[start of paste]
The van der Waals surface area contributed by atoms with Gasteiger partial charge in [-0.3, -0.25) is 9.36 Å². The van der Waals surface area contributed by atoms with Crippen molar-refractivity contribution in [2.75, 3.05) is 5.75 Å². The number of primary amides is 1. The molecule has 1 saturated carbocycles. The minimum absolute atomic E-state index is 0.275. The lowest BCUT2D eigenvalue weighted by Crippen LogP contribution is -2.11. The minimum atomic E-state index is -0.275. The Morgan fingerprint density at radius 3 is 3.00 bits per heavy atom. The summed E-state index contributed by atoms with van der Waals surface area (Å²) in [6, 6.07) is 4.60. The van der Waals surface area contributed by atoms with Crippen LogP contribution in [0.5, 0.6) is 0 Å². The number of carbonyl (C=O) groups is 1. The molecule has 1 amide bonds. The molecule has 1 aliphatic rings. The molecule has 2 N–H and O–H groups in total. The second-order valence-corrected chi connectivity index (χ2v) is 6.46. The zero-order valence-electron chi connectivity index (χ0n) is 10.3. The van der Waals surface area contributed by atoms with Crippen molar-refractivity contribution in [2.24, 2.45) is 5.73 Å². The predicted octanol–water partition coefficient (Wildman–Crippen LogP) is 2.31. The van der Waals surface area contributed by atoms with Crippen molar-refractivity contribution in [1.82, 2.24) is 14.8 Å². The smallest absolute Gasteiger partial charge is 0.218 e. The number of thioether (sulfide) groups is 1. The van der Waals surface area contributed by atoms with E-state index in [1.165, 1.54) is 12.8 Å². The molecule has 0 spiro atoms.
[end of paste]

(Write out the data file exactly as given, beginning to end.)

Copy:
The van der Waals surface area contributed by atoms with Gasteiger partial charge in [-0.3, -0.25) is 9.36 Å². The van der Waals surface area contributed by atoms with Crippen molar-refractivity contribution in [2.75, 3.05) is 5.75 Å². The number of primary amides is 1. The molecule has 1 saturated carbocycles. The minimum absolute atomic E-state index is 0.275. The lowest BCUT2D eigenvalue weighted by Crippen LogP contribution is -2.11. The minimum atomic E-state index is -0.275. The Morgan fingerprint density at radius 3 is 3.00 bits per heavy atom. The summed E-state index contributed by atoms with van der Waals surface area (Å²) in [6, 6.07) is 4.60. The van der Waals surface area contributed by atoms with Crippen LogP contribution in [0.5, 0.6) is 0 Å². The number of carbonyl (C=O) groups is 1. The molecule has 1 amide bonds. The molecule has 1 aliphatic rings. The molecule has 2 N–H and O–H groups in total. The second-order valence-corrected chi connectivity index (χ2v) is 6.46. The zero-order valence-electron chi connectivity index (χ0n) is 10.3. The van der Waals surface area contributed by atoms with Crippen molar-refractivity contribution in [2.24, 2.45) is 5.73 Å². The predicted octanol–water partition coefficient (Wildman–Crippen LogP) is 2.31. The van der Waals surface area contributed by atoms with Crippen molar-refractivity contribution in [1.82, 2.24) is 14.8 Å². The smallest absolute Gasteiger partial charge is 0.218 e. The number of thioether (sulfide) groups is 1. The van der Waals surface area contributed by atoms with E-state index in [1.165, 1.54) is 12.8 Å². The molecule has 0 spiro atoms.